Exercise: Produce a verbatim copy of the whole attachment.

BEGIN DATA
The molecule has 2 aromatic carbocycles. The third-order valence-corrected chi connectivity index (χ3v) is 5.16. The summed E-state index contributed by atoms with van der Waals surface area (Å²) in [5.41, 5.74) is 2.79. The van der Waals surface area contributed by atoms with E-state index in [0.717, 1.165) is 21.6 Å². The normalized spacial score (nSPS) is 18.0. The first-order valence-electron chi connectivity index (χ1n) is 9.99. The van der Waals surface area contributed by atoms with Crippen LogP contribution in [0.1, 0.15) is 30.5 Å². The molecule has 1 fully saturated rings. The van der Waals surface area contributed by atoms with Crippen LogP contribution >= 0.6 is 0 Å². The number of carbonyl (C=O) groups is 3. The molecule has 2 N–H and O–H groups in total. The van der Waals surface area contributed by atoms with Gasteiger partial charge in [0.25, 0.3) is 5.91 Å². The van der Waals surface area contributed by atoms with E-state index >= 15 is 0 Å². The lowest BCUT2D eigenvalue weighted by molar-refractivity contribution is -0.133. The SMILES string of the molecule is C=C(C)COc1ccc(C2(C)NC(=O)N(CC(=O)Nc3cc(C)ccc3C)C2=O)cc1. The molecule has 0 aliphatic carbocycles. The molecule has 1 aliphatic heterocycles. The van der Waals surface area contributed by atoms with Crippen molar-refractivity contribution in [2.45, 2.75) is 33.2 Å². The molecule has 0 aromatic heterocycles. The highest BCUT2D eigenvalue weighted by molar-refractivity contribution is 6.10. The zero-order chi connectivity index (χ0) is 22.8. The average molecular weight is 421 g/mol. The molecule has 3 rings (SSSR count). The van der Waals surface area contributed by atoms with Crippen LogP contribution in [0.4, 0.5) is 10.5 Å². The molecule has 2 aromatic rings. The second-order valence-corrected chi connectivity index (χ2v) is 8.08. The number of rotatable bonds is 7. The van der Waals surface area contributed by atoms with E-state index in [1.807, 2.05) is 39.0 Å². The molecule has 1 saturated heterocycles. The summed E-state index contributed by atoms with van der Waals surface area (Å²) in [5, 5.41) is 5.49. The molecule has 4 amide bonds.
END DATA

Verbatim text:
The molecule has 2 aromatic carbocycles. The third-order valence-corrected chi connectivity index (χ3v) is 5.16. The summed E-state index contributed by atoms with van der Waals surface area (Å²) in [5.41, 5.74) is 2.79. The van der Waals surface area contributed by atoms with E-state index in [0.717, 1.165) is 21.6 Å². The normalized spacial score (nSPS) is 18.0. The first-order valence-electron chi connectivity index (χ1n) is 9.99. The van der Waals surface area contributed by atoms with Crippen LogP contribution in [0.1, 0.15) is 30.5 Å². The molecule has 1 fully saturated rings. The van der Waals surface area contributed by atoms with Crippen LogP contribution >= 0.6 is 0 Å². The number of carbonyl (C=O) groups is 3. The molecule has 2 N–H and O–H groups in total. The van der Waals surface area contributed by atoms with Gasteiger partial charge in [0.25, 0.3) is 5.91 Å². The van der Waals surface area contributed by atoms with E-state index >= 15 is 0 Å². The lowest BCUT2D eigenvalue weighted by molar-refractivity contribution is -0.133. The SMILES string of the molecule is C=C(C)COc1ccc(C2(C)NC(=O)N(CC(=O)Nc3cc(C)ccc3C)C2=O)cc1. The molecule has 0 aliphatic carbocycles. The molecule has 1 aliphatic heterocycles. The van der Waals surface area contributed by atoms with Crippen molar-refractivity contribution in [2.45, 2.75) is 33.2 Å². The molecule has 0 aromatic heterocycles. The highest BCUT2D eigenvalue weighted by molar-refractivity contribution is 6.10. The zero-order chi connectivity index (χ0) is 22.8. The average molecular weight is 421 g/mol. The molecule has 3 rings (SSSR count). The van der Waals surface area contributed by atoms with Crippen LogP contribution in [0.4, 0.5) is 10.5 Å². The molecule has 2 aromatic rings. The second-order valence-corrected chi connectivity index (χ2v) is 8.08. The number of rotatable bonds is 7. The van der Waals surface area contributed by atoms with E-state index in [1.807, 2.05) is 39.0 Å². The molecule has 1 saturated heterocycles. The summed E-state index contributed by atoms with van der Waals surface area (Å²) in [5, 5.41) is 5.49. The molecule has 4 amide bonds.